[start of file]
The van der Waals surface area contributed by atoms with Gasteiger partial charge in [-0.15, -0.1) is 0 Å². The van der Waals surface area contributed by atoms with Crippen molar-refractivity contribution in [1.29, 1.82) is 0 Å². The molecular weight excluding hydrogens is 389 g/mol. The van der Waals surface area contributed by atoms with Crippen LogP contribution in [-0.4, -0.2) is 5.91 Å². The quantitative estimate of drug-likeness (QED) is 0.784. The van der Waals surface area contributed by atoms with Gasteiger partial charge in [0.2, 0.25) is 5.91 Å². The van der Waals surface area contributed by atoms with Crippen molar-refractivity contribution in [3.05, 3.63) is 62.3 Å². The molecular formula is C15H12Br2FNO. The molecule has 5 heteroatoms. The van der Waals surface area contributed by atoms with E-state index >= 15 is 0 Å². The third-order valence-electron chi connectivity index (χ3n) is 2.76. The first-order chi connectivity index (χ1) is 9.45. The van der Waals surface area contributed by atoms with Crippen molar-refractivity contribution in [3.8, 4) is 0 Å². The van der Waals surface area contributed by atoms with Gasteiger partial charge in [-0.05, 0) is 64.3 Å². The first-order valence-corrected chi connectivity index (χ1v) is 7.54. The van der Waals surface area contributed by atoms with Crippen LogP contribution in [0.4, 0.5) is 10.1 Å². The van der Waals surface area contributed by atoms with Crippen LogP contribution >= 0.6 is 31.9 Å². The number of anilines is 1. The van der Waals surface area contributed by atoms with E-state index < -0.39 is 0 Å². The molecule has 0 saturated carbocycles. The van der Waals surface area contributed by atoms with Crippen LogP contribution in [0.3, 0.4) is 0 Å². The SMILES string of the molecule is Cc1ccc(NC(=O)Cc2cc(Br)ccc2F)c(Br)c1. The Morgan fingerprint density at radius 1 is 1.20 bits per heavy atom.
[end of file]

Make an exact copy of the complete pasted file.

The van der Waals surface area contributed by atoms with Gasteiger partial charge in [-0.15, -0.1) is 0 Å². The van der Waals surface area contributed by atoms with Crippen molar-refractivity contribution in [1.29, 1.82) is 0 Å². The molecular weight excluding hydrogens is 389 g/mol. The van der Waals surface area contributed by atoms with Crippen LogP contribution in [-0.4, -0.2) is 5.91 Å². The quantitative estimate of drug-likeness (QED) is 0.784. The van der Waals surface area contributed by atoms with Gasteiger partial charge in [0.2, 0.25) is 5.91 Å². The van der Waals surface area contributed by atoms with Crippen molar-refractivity contribution in [3.05, 3.63) is 62.3 Å². The molecular formula is C15H12Br2FNO. The molecule has 5 heteroatoms. The van der Waals surface area contributed by atoms with E-state index >= 15 is 0 Å². The third-order valence-electron chi connectivity index (χ3n) is 2.76. The first-order chi connectivity index (χ1) is 9.45. The van der Waals surface area contributed by atoms with Crippen molar-refractivity contribution in [3.8, 4) is 0 Å². The van der Waals surface area contributed by atoms with Gasteiger partial charge in [-0.05, 0) is 64.3 Å². The first-order valence-corrected chi connectivity index (χ1v) is 7.54. The van der Waals surface area contributed by atoms with Crippen LogP contribution in [0.4, 0.5) is 10.1 Å². The van der Waals surface area contributed by atoms with Crippen LogP contribution >= 0.6 is 31.9 Å². The number of anilines is 1. The van der Waals surface area contributed by atoms with E-state index < -0.39 is 0 Å². The molecule has 0 saturated carbocycles. The van der Waals surface area contributed by atoms with Crippen LogP contribution in [0.3, 0.4) is 0 Å². The SMILES string of the molecule is Cc1ccc(NC(=O)Cc2cc(Br)ccc2F)c(Br)c1. The Morgan fingerprint density at radius 1 is 1.20 bits per heavy atom.